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14 June

KAL

KAL have played a few dates in the UK in June. Here Garth Cartwright reviews the band's appearance at Celebration Sanctuary and interviews Dragan Ristic, KAL's charismatic leader the following day.

KAL

Celebrating Sanctuary - the free festival held on London’s South Bank every June literally celebrates the capital as a place of refuge for myriad peoples fleeing conflict and persecution - is bathed in crisp sunshine as 2009s headliners take the stage. It is the 10th anniversary of Celebrating Sanctuary so to really celebrate the festival organisers have gone the extra mile and hired KAL, a Serbian Romany Gypsy band.

This extra mile – and all involved have ridden it to get here: the cost of airfares and visas eating up the band’s fee, booking agent skipping her fee, Seb Merrick driving the band everywhere – proves well worth it as KAL create a great blend of what band leader Dragan Ristic calls "Rock 'n' Roma". KAL’s blend of electric guitar, bass, drums, accordions, violin forges a distinctive, high-energy sound, equal parts Balkan folk and ferocious, Clash-style rock’n’roll. The festival’s audience react strongly to this, dancing and leaping about, fists punching the air, caught up in the excitement and drama KAL generate. Ristic’s a consummate showman, getting everyone to shout and squat and shake the proverbial tailfeather. Celebrating Sanctuary has hosted many memorable musical moments over the past decade but surely none matches KAL – here a band who know all about persecution and seeking refuge (Ristic fled Milosevic’s Serbia in the late 90s so to avoid being conscripted into the army and sent to fight in Kosovo) are playing with real fire and singing about fighting racism and unity. That Celebrating Sanctuary has connected with the UK’s Gypsy Roma Traveller History Month, means KAL and the festival are connecting with local and international issues. This literally a week after right wing nationalists the BNP and UKIP have declared their best ever results in British elections.

The following day I catch up with Ristic so to conduct this interview and exchange notes on how our lives have been since we last met 18 months ago in Belgrade. Back then he played me demos of what would prove to be KAL’s second album, Radio Romanista, and I was none too enthusiastic. Do I, Dragan asks, like the finished album more than the demos? Well, of course. But I still have my reservations. Having just caught KAL in concert I now realise how Radio Romanista is very much a document of the band live: tough, fast, full of zip and anger and the desire to push Balkan Gypsy music head-on into a 21st Century collision with rock ’n’ roll. Combat rock, as The Clash once called it.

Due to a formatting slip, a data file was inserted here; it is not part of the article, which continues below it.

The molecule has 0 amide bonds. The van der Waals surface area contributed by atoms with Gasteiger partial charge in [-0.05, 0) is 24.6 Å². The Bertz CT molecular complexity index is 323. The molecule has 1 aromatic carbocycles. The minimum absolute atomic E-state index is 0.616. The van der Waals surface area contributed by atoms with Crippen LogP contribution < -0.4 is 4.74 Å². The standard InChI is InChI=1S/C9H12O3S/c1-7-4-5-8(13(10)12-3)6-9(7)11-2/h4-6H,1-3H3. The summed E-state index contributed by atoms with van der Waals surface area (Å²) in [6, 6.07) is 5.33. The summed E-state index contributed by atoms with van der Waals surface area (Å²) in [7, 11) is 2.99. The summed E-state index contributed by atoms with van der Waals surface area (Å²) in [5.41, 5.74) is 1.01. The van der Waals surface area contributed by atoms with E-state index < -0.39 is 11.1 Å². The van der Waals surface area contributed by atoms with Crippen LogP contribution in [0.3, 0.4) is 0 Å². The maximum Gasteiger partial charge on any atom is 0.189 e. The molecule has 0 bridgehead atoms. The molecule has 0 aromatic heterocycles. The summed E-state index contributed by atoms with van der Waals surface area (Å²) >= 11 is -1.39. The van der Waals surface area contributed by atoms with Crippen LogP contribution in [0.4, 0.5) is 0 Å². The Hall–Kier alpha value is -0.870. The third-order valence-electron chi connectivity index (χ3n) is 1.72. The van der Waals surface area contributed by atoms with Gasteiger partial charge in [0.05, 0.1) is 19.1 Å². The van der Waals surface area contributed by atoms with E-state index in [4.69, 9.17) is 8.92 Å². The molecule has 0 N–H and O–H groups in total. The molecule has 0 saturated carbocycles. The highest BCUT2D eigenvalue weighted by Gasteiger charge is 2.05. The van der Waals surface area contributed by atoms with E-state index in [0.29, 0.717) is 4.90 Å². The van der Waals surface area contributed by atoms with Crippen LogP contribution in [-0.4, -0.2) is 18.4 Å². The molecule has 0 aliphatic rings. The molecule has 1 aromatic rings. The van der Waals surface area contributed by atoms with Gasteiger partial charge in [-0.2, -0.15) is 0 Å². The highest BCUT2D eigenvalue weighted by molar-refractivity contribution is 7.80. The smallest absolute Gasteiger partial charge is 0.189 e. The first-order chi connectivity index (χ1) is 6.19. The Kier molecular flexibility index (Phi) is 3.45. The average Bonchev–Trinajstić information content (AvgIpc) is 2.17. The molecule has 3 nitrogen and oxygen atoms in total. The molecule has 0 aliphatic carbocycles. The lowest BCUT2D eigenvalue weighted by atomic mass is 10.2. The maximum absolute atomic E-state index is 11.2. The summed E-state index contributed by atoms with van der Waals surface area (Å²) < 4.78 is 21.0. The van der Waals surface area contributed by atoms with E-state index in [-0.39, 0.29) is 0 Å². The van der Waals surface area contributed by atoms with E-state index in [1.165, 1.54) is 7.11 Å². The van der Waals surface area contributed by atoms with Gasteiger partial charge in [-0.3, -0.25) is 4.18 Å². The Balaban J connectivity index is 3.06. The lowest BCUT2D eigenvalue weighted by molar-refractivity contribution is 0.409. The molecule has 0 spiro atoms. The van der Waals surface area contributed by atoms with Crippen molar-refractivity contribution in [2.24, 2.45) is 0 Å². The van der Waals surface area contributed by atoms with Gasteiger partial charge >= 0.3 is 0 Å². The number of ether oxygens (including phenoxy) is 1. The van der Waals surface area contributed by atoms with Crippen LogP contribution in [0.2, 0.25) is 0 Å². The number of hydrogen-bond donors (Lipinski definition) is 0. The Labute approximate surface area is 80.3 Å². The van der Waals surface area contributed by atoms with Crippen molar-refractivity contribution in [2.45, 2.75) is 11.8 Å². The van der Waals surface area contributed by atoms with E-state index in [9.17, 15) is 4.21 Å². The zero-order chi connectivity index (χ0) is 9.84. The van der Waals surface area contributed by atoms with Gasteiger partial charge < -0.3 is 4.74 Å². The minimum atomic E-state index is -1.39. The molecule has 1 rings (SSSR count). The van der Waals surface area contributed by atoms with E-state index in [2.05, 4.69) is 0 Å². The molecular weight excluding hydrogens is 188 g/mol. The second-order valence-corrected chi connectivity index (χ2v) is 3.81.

But ... but the sense of an epic Eastern folk rock that the best tracks on Kal’s eponymous 2006 debut album hinted at is gone. Radio Romanista offers very little musical space – this is more music for moshing than listening to in more tranquil environs. At least, I say to Ristic, he took my advise and dropped the song where he sang in German. He chuckles and admits that Radio Romanista is an extremely ambitious album, one that reflects both the touring band and the huge number of ideas he has running around in his head. “It would be easy to just play variations on what the West European public have come to expect as Balkan Gypsy music,” he says, “but I can’t do that. I need to take the music forward. It consumes me.”

Interview with Dragan Ristic

I first met Dragan Ristic in Belgrade in summer 2003. Back then I was researching what would become my book Princes Amongst Men: Journeys With Gypsy Musicians and Lemez Lovas (leader of Oi Va Voy) had passed me Dragan’s phone number with the suggestion I look him up. I’m certainly pleased I did: here was a young Roma musician steeped in Balkan music making but wishing to push the musical envelope, to create what he called “a kind of 21st Century Gypsy music”. Dragan spoke fluent English and across an afternoon I watched him direct a black-haired young woman to do a vocal over and over. In a New Belgrade tower block Ristic was slowly creating what would become KAL’s debut album. At the time he was doing this completely independently, financing his recordings by translating human rights documents into Romani. Highly intelligent - he speaks fluent English and several other languages - I noted him as a future contender and mentioned KAL to Henry Ernst of Asphalt Tango Records in Berlin. This and a connection I made between Ristic and Kiwi expat producer Mike Neilson proved pivotal in Kal’s international development.

“Yes,” says Ristic, “it’s funny how England has played a role in KAL’s career. Meeting you and then Mike was a major turning point and our first international tour was across England in 2004. That was before we had a record deal and when my brother Dushan was still playing violin in the band. Then he decided to shift to America to pursue a career as a painter and that gave me total control of KAL. Dushan was much more concerned with keeping the band acoustic and traditional. I’ve developed Kal into something beyond that.”

He certainly has: KAL are the first East European band I can think of who successfully blend the East-West musical dynamic. As was seen when Emir Kusturica’s No Smoking Orchestra sold out London’s Barbican with their excruciating mock rock it is still metal and prog rock that most East European musicians connect with when looking West. Ristic dismisses Kusturica as a megalomaniac and says it was hearing the likes of Mano Negra and Les Negres Vertes back in the early 1990s that set him off on his journey of discovery.